Benchmarking an LDAP server can be more difficult than it may seem at first sight. Benchmarking several different LDAP server products for comparison purposes can be even more complex.
The basic problem is that unless care is taken, a benchmark test can end up measuring something other than the LDAP server performance characteristics; typically a bottleneck in the supporting infrastructure (Server cache, Hardware, OS, File-system, TCP/IP stack, network infrastructure or a combination of these), or the performance of the LDAP client(s) creating the load.
Even when care is taken to avoid or at least minimize these problems there is often a temptation to load the server to the maximum to see what its extreme performance is like. This is usually done by sending nose-to-tail requests over multiple connections.
Unfortunately, this often yields some very unhelpful results.
In a real production environment, care will be taken not to run servers at their limits. In fact, careful system design will try to ensure that any predictable traffic spikes will be somewhat less than the maximum capacity of the system.
In this article we examine the effect that the number of connections to an LDAP server in a benchmark can have for different types of traffic.
The systems used in the following set of tests are 2 CPU, 4 core 2.53GHz machines with 24GB of memory running Centos 6.2. The LDAP server is configured with a 16GB cache and loaded with one million entries. All the entries and indexes fit into memory. Beyond configuring the cache no tuning was performed as would typically be the case for initial benchmarking runs. Similar characteristics can be expected with virtually any modern LDAP server.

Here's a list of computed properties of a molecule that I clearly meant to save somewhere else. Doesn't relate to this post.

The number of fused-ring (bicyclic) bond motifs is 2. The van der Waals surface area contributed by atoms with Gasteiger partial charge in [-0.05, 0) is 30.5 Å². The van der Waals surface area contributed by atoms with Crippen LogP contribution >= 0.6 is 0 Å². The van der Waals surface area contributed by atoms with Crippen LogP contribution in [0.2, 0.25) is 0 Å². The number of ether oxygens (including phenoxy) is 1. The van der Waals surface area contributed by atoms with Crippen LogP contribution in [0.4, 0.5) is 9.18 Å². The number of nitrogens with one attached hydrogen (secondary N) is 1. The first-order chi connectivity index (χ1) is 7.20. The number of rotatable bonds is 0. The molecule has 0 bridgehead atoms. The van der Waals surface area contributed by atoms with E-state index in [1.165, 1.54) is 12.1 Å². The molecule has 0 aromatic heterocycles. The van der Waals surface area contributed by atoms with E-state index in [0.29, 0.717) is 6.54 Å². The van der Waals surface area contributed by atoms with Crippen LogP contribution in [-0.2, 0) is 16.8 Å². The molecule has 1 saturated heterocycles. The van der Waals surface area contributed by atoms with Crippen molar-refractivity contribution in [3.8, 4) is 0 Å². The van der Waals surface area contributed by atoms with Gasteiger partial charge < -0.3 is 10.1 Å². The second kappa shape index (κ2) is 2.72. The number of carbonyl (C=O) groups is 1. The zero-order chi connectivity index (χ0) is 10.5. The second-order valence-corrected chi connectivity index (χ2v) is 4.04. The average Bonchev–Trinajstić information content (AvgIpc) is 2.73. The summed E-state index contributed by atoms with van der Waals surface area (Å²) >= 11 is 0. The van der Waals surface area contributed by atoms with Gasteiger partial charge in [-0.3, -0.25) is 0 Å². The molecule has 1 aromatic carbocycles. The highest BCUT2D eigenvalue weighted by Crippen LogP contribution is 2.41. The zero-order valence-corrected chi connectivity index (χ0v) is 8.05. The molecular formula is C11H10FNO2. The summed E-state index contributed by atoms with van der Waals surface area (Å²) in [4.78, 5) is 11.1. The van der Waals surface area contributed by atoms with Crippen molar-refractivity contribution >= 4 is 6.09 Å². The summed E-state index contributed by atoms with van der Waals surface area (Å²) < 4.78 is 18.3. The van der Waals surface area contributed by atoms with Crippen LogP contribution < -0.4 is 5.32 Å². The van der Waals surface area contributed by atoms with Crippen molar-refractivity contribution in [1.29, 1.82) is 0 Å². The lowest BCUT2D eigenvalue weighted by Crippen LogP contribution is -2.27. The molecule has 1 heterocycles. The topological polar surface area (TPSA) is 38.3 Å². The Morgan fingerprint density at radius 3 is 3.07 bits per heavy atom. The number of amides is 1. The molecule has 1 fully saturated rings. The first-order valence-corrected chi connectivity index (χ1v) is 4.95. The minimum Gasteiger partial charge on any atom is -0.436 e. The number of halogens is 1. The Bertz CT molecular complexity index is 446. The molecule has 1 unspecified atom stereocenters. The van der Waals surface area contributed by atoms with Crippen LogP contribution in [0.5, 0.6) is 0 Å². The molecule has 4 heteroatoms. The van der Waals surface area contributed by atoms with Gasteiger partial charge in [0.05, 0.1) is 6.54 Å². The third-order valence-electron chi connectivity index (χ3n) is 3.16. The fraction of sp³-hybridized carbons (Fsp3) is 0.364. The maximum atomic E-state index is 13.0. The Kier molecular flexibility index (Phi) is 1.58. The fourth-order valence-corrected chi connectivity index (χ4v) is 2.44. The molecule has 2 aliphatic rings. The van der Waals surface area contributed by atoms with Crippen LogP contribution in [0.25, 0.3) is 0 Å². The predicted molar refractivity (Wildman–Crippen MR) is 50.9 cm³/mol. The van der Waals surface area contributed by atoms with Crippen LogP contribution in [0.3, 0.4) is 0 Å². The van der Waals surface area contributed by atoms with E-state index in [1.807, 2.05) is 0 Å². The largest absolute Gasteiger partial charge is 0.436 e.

A typical benchmark will consist of using multiple clients, each running some number of threads, and sending requests as fast as possible over each connection to the LDAP server. The results obtained this way can be deceiving. A typical curve of number of connections vs. request rate (throughput) looks like this:
What stands out is that with nose-to-tail requests on each connection, throughput maximum is reached with ~30 connections. In fact, as the number of connections increases, throughput actually drops slightly. Looking at the request response times is instructive.
Once maximum throughput (around 30 connections) is reached, traffic is being queued somewhere (most likely in a combination of the work queue within the LDAP server, awaiting worker threads, and possibly within the TCP/IP stack(s) of the client and/or server machines.
Without taking care of what was being measured, a simple interpretation of a benchmark run with 600 connections would conclude that this server is capable of around 74,000 searches with a response time of around 8.5 ms.
In reality, if too many connections are not used, it is capable of 75,500 searches with a response time of 0.5ms. Not a big difference in number of requests handled, but a very big difference in response time (roughly 16x).